A video captured inside the cockpit of a Kuwaiti Air Force F/A-18 Hornet shows what it’s like to have your ride struck by lightning when you’re cruising at 30,000 feet. The footage was uploaded to Twitter on Friday and quickly made the internet rounds, but as shocking as the footage may be, the Hornet likely suffered no real damage in the incident.
Turn your sound on to hear the crack of the lightning recorded by the cockpit camera:
VIDEO: Lightning bolt strikes a #Kuwaiti Air Force F/A-18 Hornet! pic.twitter.com/oBldSa1Tcf
— محمد بن خالد (@MbKS15) December 28, 2018
It’s not unheard of for a jet to go down due to lightning strike — as The Aviationist pointed out, one instance in the 1980s saw the fuel vapors of an F-16 Fighting Falcon’s empty center-line tank ignite when the plane was struck by lightning. The ensuing explosion damaged the aircraft’s hydraulic systems and brought it down — but such an occurrence is incredibly rare. The last time a commercial airliner was brought down by lightning in the United States was actually 1967, but that’s not because lightning strikes don’t occur with more frequency than that.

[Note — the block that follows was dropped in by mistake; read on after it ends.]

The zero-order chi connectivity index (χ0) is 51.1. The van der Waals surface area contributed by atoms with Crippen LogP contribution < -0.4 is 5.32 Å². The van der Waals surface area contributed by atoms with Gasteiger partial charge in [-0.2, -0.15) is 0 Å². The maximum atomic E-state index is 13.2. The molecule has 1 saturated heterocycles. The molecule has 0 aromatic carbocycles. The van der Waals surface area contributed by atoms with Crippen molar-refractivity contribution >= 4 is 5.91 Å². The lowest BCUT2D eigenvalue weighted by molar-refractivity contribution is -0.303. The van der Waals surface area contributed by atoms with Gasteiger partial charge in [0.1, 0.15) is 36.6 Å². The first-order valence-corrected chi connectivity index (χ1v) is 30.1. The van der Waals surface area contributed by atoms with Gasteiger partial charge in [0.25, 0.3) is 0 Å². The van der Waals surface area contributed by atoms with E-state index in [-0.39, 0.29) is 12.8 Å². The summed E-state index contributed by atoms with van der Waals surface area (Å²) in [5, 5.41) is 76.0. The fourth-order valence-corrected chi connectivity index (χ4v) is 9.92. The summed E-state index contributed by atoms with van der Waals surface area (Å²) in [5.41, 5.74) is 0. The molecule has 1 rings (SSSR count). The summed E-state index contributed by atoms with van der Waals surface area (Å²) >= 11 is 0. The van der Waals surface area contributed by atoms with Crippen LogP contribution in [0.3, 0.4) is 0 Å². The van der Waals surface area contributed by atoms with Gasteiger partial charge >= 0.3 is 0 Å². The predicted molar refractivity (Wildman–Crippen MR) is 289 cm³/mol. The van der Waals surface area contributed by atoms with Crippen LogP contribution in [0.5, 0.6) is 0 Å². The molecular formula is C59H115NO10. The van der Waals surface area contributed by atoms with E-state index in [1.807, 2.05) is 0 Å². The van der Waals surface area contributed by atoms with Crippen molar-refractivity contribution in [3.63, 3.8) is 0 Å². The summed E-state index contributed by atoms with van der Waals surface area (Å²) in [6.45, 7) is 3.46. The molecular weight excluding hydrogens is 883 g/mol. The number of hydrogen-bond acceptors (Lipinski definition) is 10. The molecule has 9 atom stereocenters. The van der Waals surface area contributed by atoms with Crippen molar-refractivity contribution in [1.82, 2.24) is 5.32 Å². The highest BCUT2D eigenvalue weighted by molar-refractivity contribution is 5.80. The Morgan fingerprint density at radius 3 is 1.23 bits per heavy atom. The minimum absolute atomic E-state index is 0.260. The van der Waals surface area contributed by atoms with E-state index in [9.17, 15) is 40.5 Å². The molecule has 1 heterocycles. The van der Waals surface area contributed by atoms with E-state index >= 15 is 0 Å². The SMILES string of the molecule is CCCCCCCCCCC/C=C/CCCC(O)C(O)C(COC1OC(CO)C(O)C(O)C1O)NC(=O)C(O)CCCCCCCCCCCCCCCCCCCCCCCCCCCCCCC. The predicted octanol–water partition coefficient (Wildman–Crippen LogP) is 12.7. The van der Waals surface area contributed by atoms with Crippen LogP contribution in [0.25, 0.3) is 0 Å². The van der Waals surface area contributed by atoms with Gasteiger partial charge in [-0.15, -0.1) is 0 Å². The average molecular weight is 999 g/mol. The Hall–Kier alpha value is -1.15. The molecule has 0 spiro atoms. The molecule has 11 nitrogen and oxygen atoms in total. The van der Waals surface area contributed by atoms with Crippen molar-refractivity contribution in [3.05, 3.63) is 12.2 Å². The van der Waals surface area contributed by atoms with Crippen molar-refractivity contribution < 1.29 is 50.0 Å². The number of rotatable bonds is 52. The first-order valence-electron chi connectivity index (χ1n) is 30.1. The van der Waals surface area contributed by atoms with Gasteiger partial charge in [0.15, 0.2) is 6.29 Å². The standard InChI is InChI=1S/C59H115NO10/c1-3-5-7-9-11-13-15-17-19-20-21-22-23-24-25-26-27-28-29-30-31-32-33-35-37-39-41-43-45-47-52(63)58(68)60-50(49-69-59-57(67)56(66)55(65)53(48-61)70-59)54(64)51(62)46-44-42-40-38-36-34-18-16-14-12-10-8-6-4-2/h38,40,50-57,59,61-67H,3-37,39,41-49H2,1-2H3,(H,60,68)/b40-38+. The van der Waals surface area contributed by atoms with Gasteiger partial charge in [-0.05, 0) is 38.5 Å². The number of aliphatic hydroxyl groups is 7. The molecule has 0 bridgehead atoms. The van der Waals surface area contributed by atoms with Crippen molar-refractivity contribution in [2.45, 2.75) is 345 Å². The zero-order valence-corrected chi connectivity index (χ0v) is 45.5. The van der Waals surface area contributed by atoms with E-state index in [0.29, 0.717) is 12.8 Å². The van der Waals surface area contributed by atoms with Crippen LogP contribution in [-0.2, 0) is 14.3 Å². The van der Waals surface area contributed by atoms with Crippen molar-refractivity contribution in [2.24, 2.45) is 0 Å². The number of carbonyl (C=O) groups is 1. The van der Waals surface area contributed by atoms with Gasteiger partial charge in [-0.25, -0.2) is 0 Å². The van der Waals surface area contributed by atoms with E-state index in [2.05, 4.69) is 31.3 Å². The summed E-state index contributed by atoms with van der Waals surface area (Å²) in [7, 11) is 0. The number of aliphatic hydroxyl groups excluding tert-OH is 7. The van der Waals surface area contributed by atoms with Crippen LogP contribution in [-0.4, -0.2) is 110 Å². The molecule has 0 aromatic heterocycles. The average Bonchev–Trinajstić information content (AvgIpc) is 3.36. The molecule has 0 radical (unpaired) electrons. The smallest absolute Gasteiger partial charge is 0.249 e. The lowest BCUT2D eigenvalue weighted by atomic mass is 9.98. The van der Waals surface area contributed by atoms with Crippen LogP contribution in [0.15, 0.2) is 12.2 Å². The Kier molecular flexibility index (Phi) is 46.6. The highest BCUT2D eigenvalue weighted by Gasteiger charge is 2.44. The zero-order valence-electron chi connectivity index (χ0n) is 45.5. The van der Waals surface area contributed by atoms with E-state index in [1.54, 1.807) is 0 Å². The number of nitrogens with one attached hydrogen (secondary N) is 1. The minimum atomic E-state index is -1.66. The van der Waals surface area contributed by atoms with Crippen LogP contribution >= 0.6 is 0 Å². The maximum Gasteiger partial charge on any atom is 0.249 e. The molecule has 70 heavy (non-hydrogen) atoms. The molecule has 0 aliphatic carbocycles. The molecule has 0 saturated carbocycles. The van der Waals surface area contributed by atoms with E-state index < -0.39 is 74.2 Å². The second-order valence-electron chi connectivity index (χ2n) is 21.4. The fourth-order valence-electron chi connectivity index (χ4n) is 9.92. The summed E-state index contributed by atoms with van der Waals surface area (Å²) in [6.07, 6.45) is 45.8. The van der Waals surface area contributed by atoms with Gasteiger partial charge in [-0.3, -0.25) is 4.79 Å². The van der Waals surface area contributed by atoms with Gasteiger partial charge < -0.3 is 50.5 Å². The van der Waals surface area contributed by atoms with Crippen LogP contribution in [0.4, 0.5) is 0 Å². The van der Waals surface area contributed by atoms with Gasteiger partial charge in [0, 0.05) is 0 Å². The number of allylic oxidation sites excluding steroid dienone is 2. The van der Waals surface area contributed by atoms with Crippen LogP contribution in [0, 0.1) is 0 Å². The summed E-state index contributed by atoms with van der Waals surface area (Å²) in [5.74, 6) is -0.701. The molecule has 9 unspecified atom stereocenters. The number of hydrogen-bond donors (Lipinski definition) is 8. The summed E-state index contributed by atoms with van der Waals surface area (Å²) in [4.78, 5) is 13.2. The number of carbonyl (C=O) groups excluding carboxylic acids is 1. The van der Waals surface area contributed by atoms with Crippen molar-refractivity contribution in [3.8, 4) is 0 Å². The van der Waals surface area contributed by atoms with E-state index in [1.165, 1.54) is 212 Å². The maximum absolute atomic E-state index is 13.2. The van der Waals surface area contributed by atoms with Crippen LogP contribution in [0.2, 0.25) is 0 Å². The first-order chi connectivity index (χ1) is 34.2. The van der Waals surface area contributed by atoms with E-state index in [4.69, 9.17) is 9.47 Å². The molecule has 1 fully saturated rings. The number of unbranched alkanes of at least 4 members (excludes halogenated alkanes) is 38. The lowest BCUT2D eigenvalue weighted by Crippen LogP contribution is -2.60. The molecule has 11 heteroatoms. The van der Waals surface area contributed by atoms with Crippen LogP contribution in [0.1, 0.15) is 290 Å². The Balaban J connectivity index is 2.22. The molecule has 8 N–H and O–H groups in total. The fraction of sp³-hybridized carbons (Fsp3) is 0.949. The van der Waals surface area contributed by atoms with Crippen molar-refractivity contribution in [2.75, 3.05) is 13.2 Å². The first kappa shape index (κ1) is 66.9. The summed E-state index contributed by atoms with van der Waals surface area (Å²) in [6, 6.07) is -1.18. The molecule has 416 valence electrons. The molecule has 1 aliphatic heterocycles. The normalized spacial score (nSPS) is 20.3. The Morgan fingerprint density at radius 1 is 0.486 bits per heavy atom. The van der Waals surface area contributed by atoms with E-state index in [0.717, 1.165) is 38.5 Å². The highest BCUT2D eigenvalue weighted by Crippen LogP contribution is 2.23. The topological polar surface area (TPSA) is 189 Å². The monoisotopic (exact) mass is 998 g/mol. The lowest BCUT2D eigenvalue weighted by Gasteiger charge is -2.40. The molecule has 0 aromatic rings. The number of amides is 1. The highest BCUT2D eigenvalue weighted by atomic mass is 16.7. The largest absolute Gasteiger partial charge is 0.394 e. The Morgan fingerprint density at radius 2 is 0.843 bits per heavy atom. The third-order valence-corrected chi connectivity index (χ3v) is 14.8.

While they are rare (an average of one lightning strike per year is reported by American aviators) all commercial and military aircraft are hardened against lightning strikes through the use of a Faraday Cage of sorts. For those who haven’t caught the latest seasons of “Doomsday Preppers,” a Faraday Cage is a shield or enclosure made out of conductive material that is designed to diffuse current around an internal compartment. As a result, Faraday Cages (named after English scientist Michael Faraday) are a common facet in hardened military installations and prepper-compounds alike to serve as a means of defense against Electromagnetic Pulse attacks (either direct, or indirect as a result of a nuclear explosion).
It turns out, this trick works for more than guys that like to stockpile MREs in their basements, it also keeps airplanes like this guy’s Hornet airborne after a strike.
Feature image courtesy of Twitter
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